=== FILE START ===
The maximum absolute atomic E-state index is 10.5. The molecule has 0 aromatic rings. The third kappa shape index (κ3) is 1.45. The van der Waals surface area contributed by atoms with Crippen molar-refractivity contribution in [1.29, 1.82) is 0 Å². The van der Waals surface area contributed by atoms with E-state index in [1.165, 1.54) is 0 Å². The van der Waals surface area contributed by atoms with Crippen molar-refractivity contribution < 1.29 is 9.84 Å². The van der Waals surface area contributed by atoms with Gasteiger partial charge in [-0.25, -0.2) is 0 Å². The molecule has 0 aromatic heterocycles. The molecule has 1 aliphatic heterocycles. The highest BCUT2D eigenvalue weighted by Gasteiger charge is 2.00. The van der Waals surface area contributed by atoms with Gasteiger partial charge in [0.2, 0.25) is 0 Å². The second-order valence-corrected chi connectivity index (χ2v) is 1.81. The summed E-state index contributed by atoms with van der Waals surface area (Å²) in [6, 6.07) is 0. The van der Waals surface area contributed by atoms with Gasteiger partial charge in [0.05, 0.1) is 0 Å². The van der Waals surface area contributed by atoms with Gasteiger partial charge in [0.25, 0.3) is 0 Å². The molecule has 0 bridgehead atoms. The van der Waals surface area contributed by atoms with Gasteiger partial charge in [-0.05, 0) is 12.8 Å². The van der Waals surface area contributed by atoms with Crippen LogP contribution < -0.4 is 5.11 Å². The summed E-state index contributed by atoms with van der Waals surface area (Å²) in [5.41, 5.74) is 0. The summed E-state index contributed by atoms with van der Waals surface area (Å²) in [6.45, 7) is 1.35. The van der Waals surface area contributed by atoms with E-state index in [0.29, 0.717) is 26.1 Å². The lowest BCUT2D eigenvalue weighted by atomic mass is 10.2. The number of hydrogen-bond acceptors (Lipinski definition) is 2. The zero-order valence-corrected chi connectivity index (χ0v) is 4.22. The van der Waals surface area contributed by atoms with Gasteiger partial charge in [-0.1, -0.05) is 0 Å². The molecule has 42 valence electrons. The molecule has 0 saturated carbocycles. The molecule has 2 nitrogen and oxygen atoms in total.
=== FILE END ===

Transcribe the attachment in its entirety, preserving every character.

The maximum absolute atomic E-state index is 10.5. The molecule has 0 aromatic rings. The third kappa shape index (κ3) is 1.45. The van der Waals surface area contributed by atoms with Crippen molar-refractivity contribution in [1.29, 1.82) is 0 Å². The van der Waals surface area contributed by atoms with E-state index in [1.165, 1.54) is 0 Å². The van der Waals surface area contributed by atoms with Crippen molar-refractivity contribution < 1.29 is 9.84 Å². The van der Waals surface area contributed by atoms with Gasteiger partial charge in [-0.25, -0.2) is 0 Å². The molecule has 0 aromatic heterocycles. The molecule has 1 aliphatic heterocycles. The highest BCUT2D eigenvalue weighted by Gasteiger charge is 2.00. The van der Waals surface area contributed by atoms with Gasteiger partial charge in [0.2, 0.25) is 0 Å². The second-order valence-corrected chi connectivity index (χ2v) is 1.81. The summed E-state index contributed by atoms with van der Waals surface area (Å²) in [6, 6.07) is 0. The van der Waals surface area contributed by atoms with Gasteiger partial charge in [0.05, 0.1) is 0 Å². The van der Waals surface area contributed by atoms with Gasteiger partial charge in [0.25, 0.3) is 0 Å². The molecule has 0 bridgehead atoms. The van der Waals surface area contributed by atoms with Gasteiger partial charge in [-0.05, 0) is 12.8 Å². The van der Waals surface area contributed by atoms with Crippen LogP contribution < -0.4 is 5.11 Å². The summed E-state index contributed by atoms with van der Waals surface area (Å²) in [5.41, 5.74) is 0. The summed E-state index contributed by atoms with van der Waals surface area (Å²) in [6.45, 7) is 1.35. The van der Waals surface area contributed by atoms with E-state index in [0.29, 0.717) is 26.1 Å². The lowest BCUT2D eigenvalue weighted by atomic mass is 10.2. The number of hydrogen-bond acceptors (Lipinski definition) is 2. The zero-order valence-corrected chi connectivity index (χ0v) is 4.22. The van der Waals surface area contributed by atoms with Gasteiger partial charge in [-0.1, -0.05) is 0 Å². The molecule has 42 valence electrons. The molecule has 0 saturated carbocycles. The molecule has 2 nitrogen and oxygen atoms in total.